TL;DR: While both NYU and GSOC made some proposals and counterproposals, there continued to be significant disagreement between both parties about the scope of negotiations, leading NYU to suggest hiring a third-party negotiator.
In the face of NYU’s claim that student health coverage is not a workplace issue, several rank and file GSOC members shared powerful testimonies of their hardship dealing with chronic health issues and navigating NYU’s inadequate and byzantine insurance. These testimonies made it abundantly clear that inadequate coverage and high costs significantly impacted student’s ability to work, a fact that is all the more outrageous considering NYU makes significant amounts of money on the sale of pharmaceutical patents. In light of these testimonies, GSOC reiterated its demands that NYU ensure that students receive adequate health coverage, especially in the context of a global pandemic.
As a sign of our willingness to negotiate with NYU, GSOC made some modifications and amendments to our existing proposals. Some of our impact bargaining demands were folded into regular bargaining demands (here is our explainer video on the difference). We also reduced the extent of some of our demands. For example, instead of demanding free in-house tax advice for international students, we have modified our proposal to have reimbursements for tax consultation for up to $100 per student/per year. Instead of demanding NYU form a legal team in the Office of Global Services (OGS) in order to assist international students with immigration and visa issues, we have modified our proposal to be that international students should have access to the legal plan to which other full-time NYU workers have access. GSOC also withdrew some proposals which did not rank highly in our contract bargaining survey, including demands for an on-campus child facility, subsidies for bike commuters and language and writing assistance for international students.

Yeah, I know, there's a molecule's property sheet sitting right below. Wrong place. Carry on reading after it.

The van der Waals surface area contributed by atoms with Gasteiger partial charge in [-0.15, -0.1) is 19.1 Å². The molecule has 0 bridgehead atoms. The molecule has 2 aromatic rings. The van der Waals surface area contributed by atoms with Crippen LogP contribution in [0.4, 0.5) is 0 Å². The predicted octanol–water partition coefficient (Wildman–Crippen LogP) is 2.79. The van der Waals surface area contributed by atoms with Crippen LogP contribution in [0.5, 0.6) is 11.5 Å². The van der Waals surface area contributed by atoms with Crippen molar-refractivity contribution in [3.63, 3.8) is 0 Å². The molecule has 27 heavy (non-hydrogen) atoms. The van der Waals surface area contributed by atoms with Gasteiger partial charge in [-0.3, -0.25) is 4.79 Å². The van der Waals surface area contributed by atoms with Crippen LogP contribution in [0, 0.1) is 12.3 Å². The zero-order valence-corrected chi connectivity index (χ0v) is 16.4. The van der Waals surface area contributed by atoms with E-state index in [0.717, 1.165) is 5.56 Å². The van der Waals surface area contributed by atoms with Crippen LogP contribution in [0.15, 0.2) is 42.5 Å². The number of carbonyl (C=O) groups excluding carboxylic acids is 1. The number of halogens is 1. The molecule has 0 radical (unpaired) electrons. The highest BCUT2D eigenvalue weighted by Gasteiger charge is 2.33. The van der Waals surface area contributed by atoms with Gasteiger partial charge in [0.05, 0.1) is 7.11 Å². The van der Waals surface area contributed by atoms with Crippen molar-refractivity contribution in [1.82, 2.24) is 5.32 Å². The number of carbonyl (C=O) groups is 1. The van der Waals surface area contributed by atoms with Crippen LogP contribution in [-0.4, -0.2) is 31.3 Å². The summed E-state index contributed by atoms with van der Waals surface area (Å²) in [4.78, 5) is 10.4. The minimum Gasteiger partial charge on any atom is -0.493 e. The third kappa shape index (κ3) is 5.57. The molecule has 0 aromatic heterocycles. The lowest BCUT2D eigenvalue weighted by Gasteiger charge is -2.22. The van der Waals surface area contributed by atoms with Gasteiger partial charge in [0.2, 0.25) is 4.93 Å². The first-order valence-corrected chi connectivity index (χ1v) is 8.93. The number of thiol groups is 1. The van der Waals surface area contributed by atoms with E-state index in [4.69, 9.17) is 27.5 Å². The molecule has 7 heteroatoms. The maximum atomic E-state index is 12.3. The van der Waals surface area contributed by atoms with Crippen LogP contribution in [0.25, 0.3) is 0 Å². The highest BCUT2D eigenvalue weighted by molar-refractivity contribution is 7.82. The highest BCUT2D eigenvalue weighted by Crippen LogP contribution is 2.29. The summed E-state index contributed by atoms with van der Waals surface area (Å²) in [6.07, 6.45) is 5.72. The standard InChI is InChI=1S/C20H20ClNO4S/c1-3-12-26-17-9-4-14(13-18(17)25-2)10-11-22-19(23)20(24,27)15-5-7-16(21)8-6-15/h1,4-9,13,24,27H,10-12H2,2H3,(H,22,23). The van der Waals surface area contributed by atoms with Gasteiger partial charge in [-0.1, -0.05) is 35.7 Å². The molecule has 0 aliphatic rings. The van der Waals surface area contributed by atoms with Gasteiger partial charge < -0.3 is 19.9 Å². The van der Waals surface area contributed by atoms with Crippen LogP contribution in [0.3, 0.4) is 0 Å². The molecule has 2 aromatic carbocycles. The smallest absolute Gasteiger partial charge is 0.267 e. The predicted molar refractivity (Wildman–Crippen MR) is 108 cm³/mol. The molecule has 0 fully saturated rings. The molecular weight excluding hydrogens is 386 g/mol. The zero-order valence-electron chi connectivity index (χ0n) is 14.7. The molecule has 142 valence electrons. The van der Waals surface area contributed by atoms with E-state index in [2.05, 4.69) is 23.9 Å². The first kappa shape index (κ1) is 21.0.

NYU offered some modest counterproposals for the first time in weeks. They proposed appointment letters 21 days before the start of a position. GSOC agreed to this proposal. NYU also proposed paid parental leave of four weeks for people who have worked two semesters prior to the period of leave, up to one year after the birth of a child.
Despite this movement on both sides, NYU again stated that it would refuse to negotiate over most of GSOC’s proposals – including NYU/NYPD ties and Equity & Inclusion demands – and suggested that it may be necessary to employ a third-party negotiator because the differences between NYU’s legal counsel and GSOC appear too great.
We’ve again extended our contract until October 13, which is when our next bargaining session is. We are continually grateful for the strong showing by GSOC’s rank and file members during the bargaining sessions.